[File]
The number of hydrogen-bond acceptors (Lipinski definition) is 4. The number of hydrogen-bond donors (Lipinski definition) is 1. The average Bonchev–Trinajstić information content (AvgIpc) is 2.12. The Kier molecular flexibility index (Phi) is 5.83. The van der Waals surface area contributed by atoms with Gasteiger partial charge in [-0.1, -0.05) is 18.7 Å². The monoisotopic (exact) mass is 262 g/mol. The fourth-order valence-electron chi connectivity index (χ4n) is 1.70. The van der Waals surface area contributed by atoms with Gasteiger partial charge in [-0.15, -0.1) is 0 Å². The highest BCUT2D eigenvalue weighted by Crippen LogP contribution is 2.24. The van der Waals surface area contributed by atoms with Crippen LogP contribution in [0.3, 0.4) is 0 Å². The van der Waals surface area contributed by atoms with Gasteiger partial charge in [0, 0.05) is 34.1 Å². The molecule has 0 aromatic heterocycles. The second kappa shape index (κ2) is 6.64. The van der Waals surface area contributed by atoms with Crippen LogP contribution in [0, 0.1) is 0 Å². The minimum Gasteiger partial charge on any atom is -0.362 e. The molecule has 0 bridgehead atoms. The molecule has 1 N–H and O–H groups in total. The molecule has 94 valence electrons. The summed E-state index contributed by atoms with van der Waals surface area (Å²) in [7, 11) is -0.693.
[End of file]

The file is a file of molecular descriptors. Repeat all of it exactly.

The number of hydrogen-bond acceptors (Lipinski definition) is 4. The number of hydrogen-bond donors (Lipinski definition) is 1. The average Bonchev–Trinajstić information content (AvgIpc) is 2.12. The Kier molecular flexibility index (Phi) is 5.83. The van der Waals surface area contributed by atoms with Gasteiger partial charge in [-0.1, -0.05) is 18.7 Å². The monoisotopic (exact) mass is 262 g/mol. The fourth-order valence-electron chi connectivity index (χ4n) is 1.70. The van der Waals surface area contributed by atoms with Gasteiger partial charge in [-0.15, -0.1) is 0 Å². The highest BCUT2D eigenvalue weighted by Crippen LogP contribution is 2.24. The van der Waals surface area contributed by atoms with Crippen LogP contribution in [0.3, 0.4) is 0 Å². The van der Waals surface area contributed by atoms with Gasteiger partial charge in [0, 0.05) is 34.1 Å². The molecule has 0 aromatic heterocycles. The second kappa shape index (κ2) is 6.64. The van der Waals surface area contributed by atoms with Crippen LogP contribution in [0, 0.1) is 0 Å². The minimum Gasteiger partial charge on any atom is -0.362 e. The molecule has 0 bridgehead atoms. The molecule has 1 N–H and O–H groups in total. The molecule has 94 valence electrons. The summed E-state index contributed by atoms with van der Waals surface area (Å²) in [7, 11) is -0.693.